1) No Turnovers
The Vikings have done well in this department, with the exception of two Christian Ponder fumbles on sacks this season. The second year quarterback is yet to throw an interception, which is great, but he has to play nearly perfect come Sunday.
One turnover against the 49ers’ defense is too many. The Vikings cannot afford to make any mistakes if they want a chance in this game. Ponder must continue his role of being a game manager, and keep making the safe plays. It’s imperative he doesn’t take too many sacks, and that he scrambles for a few yards when he can to avoid any negative plays.
2) Limit the Penalties
Penalties were they deciding factor in last week’s game in my mind, not the Adam Vinatieri field goal. If the Vikings had played a more disciplined game, it’s unlikely they would have even been tied going into the final minutes. So obviously if penalties can cost them a game against the Indianapolis Colts, they will almost certainly cause their demise against arguably the league’s best team.
Minnesota cannot give the 49ers any second chances, back themselves up, or play in third and long situations. If they commit anywhere near their 11 penalties from a week ago, they will lose this football game. It’s that simple.
3) Make Alex Smith Beat Them
Finally 8 years into his NFL career, Smith is developing into a game changer. His play has been on an upward trend for about the last year, and defenses around the league will have to continue to respect his presence as a passer.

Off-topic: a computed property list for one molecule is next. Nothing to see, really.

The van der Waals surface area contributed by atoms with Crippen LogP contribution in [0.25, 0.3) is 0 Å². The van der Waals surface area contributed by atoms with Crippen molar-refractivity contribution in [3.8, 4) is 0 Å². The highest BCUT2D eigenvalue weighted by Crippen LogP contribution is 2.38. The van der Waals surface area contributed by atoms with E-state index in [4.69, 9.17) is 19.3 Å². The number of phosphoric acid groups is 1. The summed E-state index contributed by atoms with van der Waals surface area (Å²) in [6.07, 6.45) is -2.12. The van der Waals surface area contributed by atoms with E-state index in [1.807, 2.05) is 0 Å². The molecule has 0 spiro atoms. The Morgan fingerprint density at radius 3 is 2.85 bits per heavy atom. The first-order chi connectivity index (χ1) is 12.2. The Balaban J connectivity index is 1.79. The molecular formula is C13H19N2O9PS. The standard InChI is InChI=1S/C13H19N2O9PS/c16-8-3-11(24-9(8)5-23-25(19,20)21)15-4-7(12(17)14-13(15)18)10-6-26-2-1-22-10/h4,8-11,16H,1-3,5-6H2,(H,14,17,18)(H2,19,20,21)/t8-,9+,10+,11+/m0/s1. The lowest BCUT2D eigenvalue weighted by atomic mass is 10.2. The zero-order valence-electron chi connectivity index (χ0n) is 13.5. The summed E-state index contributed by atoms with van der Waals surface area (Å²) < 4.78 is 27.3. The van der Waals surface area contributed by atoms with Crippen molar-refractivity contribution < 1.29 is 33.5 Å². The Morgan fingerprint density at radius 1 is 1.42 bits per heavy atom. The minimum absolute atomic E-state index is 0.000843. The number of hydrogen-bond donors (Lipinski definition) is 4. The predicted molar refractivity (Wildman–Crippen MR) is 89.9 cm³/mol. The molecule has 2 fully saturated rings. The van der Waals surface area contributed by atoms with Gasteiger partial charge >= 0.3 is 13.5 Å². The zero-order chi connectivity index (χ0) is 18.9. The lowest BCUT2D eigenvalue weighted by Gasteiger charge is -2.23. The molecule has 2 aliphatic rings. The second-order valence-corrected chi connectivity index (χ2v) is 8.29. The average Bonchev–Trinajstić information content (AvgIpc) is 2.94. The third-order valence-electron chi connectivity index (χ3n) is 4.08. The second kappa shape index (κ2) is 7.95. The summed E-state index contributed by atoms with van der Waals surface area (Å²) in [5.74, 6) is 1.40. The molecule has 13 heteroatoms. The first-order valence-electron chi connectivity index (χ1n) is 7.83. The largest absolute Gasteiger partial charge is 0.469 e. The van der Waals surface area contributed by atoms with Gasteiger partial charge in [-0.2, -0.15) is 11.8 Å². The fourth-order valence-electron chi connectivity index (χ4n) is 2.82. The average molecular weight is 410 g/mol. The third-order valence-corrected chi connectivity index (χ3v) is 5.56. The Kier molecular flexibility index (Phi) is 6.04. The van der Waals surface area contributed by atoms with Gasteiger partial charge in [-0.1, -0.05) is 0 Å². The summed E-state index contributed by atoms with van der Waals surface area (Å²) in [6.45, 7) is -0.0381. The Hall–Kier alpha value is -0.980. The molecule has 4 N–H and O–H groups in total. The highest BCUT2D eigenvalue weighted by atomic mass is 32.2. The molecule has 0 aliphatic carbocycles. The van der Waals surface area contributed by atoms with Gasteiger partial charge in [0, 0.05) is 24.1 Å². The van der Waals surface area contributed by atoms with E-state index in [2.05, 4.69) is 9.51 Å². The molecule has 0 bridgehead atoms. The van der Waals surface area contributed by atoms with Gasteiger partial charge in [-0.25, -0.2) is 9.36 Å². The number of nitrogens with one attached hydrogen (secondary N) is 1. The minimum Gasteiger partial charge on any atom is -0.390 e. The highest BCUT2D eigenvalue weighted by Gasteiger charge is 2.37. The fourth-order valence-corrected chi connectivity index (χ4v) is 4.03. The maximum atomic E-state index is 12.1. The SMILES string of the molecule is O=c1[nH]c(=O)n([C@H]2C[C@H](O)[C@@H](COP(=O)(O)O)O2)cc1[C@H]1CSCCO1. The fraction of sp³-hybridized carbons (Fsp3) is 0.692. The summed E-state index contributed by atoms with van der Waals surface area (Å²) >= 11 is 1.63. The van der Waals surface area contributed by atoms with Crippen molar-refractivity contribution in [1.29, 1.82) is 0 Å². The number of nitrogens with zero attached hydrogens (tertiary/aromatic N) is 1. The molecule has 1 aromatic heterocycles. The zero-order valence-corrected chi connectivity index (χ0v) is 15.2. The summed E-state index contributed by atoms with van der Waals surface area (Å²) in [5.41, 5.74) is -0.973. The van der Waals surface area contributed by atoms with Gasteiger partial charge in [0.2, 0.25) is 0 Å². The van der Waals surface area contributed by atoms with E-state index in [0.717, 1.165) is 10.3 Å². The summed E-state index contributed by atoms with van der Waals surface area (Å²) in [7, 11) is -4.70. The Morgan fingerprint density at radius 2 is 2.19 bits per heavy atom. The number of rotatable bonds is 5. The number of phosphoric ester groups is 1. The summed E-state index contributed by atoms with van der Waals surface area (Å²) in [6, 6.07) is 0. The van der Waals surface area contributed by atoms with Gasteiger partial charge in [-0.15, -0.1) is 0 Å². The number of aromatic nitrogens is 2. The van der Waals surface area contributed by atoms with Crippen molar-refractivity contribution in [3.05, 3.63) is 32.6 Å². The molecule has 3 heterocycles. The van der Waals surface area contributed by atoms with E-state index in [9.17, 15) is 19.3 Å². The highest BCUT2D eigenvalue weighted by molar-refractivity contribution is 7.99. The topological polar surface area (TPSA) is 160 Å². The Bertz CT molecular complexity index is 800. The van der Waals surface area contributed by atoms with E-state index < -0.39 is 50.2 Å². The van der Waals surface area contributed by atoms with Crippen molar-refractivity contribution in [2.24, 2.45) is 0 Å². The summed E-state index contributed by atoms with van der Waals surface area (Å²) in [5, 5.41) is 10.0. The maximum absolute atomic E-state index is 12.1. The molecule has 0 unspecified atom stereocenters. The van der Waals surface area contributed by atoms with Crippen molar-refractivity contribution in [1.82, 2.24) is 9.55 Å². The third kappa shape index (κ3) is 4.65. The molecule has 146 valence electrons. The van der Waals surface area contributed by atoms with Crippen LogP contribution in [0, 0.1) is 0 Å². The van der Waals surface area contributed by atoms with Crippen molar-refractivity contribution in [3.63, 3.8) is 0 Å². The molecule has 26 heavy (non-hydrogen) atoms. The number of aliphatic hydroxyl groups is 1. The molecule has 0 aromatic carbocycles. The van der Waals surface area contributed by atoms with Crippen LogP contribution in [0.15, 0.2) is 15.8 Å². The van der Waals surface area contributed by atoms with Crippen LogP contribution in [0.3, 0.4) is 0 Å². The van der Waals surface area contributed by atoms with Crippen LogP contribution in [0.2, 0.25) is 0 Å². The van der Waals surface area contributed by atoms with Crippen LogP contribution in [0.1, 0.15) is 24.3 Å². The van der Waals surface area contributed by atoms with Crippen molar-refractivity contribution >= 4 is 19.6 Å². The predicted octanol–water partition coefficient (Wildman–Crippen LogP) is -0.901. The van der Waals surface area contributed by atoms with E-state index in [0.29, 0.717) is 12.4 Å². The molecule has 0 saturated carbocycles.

However, as far as the Vikings are concerned, they still need to make Smith beat them. We all know that San Francisco is going to run the ball, so the Vikings’ defense must do all it can to limit the damage on the ground, and force Smith to convert on third down passing plays.
I look for Minnesota to load up the box, and to commit to stopping the run. Now there’s no question the 49ers are going to get their yards on the ground, that’s what they do, but the Vikings have to control it the best they can.
Smith is to the point in his career where he can beat teams with his arm on a regular basis, but the game plan for Minnesota has to be to make him prove it. If he does step up and destroy the Minnesota secondary, I can live with that, but if they can run all over the field, there’s no stopping the passing game.